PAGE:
Bee Friendly Gardens – Lavender

Lavender is a wonderful, hardy plant. It is an evergreen shrub that produces vibrant purple, off-white, violet or pink flowers depending on the variety. Lavender is very aromatic and brushing the leaves produces strong, fragrant scent. Lavender flowers are a magnet for bees. Lavender can compliment other plants in a garden or be planted in a pot when you don’t have much room. It can also be planted in rows to create an informal hedge along a driveway or garden path.

Lavender is a member of the mint family (Lamiaceae) and also known as Lavandula. There are three main varieties of lavender: English, French and Italian. Each has slightly different characteristics. English lavender produces long-thin spikes of flowers. Its peak flowering season is during the middle of summer. French lavender is easily identifiable by its serrated leaves. The two petals on the top of each flower identify Italian lavender. These petals look like rabbit ears.


Planting information

Zoomed in photo of bee on lavenderLavender grows between 30cm – 1m tall and 60cm – 1m wide depending on the variety. Once established, lavender requires little watering. If your soil is not well draining this can cause the lavender to have ‘wet feet’ which can damage or kill the plant. Planting lavender in sandy or gravelly soil is ideal although it will survive in poor soil as long as it is well draining. Optimum growing conditions for lavender are full sun and a northerly position. While not essential, planting next to a solid structure such as a wall or colourbond fence will help to protect your lavender from strong winds and during cold winter nights. The wall retains heat during the day, which it releases after dark, helping to keep your plant warmer.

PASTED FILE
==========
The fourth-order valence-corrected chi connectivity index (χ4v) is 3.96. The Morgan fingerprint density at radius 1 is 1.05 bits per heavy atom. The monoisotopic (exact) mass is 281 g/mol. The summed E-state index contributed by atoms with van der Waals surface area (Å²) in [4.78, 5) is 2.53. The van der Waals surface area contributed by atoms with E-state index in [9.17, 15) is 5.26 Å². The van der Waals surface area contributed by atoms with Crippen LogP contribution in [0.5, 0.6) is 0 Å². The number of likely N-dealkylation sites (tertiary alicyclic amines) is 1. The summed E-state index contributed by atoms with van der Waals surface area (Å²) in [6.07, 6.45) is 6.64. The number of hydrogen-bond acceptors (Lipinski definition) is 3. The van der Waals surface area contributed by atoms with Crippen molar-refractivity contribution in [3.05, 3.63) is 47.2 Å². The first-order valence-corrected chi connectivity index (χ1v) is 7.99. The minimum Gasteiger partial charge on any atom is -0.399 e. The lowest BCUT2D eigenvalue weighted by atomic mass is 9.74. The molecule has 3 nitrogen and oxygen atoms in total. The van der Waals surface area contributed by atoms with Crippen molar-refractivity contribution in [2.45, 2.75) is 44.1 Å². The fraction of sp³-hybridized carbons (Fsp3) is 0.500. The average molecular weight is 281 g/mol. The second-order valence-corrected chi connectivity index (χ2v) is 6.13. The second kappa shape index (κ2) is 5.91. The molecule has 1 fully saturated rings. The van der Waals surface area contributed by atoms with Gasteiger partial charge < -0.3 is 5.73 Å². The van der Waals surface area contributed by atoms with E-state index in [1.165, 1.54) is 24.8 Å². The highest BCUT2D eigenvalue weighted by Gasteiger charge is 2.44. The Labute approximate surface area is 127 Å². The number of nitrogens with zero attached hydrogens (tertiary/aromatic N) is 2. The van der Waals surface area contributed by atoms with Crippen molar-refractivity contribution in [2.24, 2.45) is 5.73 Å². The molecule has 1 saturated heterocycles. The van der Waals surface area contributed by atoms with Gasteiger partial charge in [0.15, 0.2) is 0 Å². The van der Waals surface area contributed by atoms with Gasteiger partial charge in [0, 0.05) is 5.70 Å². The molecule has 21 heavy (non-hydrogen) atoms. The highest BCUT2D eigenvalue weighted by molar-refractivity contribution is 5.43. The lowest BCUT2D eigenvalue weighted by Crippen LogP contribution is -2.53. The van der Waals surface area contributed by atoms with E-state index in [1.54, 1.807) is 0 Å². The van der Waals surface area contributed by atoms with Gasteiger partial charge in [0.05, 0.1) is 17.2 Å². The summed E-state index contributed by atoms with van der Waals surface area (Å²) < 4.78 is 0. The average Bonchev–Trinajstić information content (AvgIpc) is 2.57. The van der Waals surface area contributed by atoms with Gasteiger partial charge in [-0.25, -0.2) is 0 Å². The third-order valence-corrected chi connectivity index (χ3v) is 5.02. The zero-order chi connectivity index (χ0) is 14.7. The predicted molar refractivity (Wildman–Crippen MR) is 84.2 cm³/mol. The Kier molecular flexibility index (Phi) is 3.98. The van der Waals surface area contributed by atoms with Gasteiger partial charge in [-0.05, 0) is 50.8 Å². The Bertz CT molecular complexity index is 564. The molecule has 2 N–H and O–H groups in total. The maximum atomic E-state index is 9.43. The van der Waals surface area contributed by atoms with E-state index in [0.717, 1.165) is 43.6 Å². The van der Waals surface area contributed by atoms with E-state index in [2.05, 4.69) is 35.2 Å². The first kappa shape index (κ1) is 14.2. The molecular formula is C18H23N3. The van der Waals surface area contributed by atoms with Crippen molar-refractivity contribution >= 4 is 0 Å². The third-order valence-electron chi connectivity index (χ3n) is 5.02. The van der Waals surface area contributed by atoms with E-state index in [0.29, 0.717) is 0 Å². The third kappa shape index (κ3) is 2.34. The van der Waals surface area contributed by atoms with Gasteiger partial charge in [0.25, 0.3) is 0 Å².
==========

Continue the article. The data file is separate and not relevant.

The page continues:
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Pruning is best performed once a year for stand-alone bushes and twice a year for hedges. After flowering cut back the spent blooms and lightly shape. In spring you can cut back some of the green growth – up to one third of the plant. Never cut back past the green foliage into the old, hard wood. Doing so can cause those branches to fail and not produce new growth.



Pests rarely trouble lavender. Aphids, scale and whitefly can attack stressed plants. These can be combated with eco-oils – an organic alternative to using pyrethrum. Root rot can occur if the plant is over watered.


Lavender flowers can be cut, tied together and displayed as fresh or dried bunches throughout the home. The flowers and leaves can also be used to produces essential oils and potpourri. Lavender oil is used in aromatherapy and has antiseptic properties. Lavender also has culinary uses.

To dry lavender flowers cut the stems off of the plant, tie them in a bunch and hang them upside down out of direct sunlight for up to 2 weeks. You can dry it for several days until the lavender has withered but is still soft. This minimizes the chance of the lavender going bad. Hanging them in direct sunlight will dry them quicker. But note if you are drying lavender to make essential oil this method risks breaking down some of the oils.

Thanks for reading, enjoy your journey!

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